Silva – Expedition 4/54 Compass

I’ll freely admit that, when I bought this compass, I had no idea whatsoever what all the measurements and symbols written on it were. It had been a couple of decades since I’d needed to use a compass in anger and the knowledge had leaked out of my head in a foggy beer cloud at some point.

So I sat down with an OS map, a handbook on navigation and the Silva 4/54 and set about re-learning.

A couple of months and many hikes later I’m smugly pleased with myself for buying what turns out to be a top-end compass with all the features I could conceivably ever need.

Where to, trusty compass?

A brief run through the features:

  • Tritium (radioactive) paint on the important parts, so you can still tell where you’re going in pitch black
  • A measurement scale for 1:25000, 1:50000 and 1:63000 scale maps (OS Explorer, Landranger, inch-to-mile maps)
  • A very easy to read dial
  • A needle which is quick to locate, and doesn’t wobble around
  • A nice long baseplate, to make triangulating positions easier
  • A lanyard
  • Silicone rubber ‘feet’ to grip maps
  • CM and Inch scale rulers
  • Magnifying glass, for making out small details on maps and burning ants when bored
It’s been a joy to use, and is a constant companion in its own pocket on my backpack. The only downside so far is that, despite never being stored with other items, it is getting quite scratched. I’d have appreciated that, with spending close to £30 on a precision compass, Silva had supplied a cloth case or protector.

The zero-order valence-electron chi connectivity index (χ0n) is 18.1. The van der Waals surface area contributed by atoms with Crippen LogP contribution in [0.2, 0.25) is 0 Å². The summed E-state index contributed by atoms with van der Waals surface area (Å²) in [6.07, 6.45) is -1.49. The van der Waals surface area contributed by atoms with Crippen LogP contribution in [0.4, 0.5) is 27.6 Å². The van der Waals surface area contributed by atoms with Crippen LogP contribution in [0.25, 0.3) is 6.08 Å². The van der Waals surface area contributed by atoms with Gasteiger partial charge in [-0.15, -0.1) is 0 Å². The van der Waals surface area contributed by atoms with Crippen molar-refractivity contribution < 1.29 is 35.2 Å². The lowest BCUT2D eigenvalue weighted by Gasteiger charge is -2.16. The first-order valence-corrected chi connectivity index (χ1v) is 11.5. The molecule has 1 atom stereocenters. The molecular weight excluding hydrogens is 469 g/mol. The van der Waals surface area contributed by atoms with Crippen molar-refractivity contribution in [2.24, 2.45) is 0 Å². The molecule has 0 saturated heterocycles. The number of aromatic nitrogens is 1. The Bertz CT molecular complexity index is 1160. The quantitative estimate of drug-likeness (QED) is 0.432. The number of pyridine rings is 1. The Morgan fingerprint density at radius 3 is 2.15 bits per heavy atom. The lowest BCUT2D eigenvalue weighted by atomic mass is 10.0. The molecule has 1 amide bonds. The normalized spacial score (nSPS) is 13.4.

The Expedition 4/54 is a precision piece of equipment, and could be perfect for anyone training in the Scouts, Military or other Navigation course (NNAS Bronze, Silver or Gold).
SUMMARY: At £30 this is towards the top end of baseplate compasses, but is pretty much all you will ever need. It is feature packed and easy to use in day or night. The lanyard is a little chafing, and the compass scratches easily, but otherwise it’s a top piece of gear.
  • Charlie Collett

    Thats a type 4. The 54 uses the same base plate but has a sighting prism. I think, I am also beer fugged… Not at the moment, you understand, just generally over the last 10 years since I even knew where my Type 54 was…

    • It has “Type 4/54” written on it. It’s slightly confused by the fact that I can’t find the exact model on Silva’s website. The packaging had Expedition written on it.

      • LD

        The Expedition 4 and Expedition 54 models have been discontinued. They have been replaced by different and newer models under the Expedition label.

        The 4 and 54 (and tritium versions 4b and 54b) survive as military models, but are primarily graduated in mils, with degrees as secondary units for measurement of direction (a circle can be divided into 6400 mils, or 360 degrees – see wikipedia for more information), which is a little cumbersome as most civilian maps refer only to degrees.

        To find these models, they are labelled as either NATO or MILITAIRE an the mdel numbers are either 4, 4b, 54, or 54b.

  • James Douglas

    This looks like a Silva Expedition 4 Compass to me. If you look at this one, it is the same model If you look at the bottom corner it also appears to say type 4/54 like yours does. I think this has more to do with the baseplate than anything as I am sure both the 4 and the 54 share the same one. You certainly can’t miss the sighting prism on the 54 either. I hope this helps. JD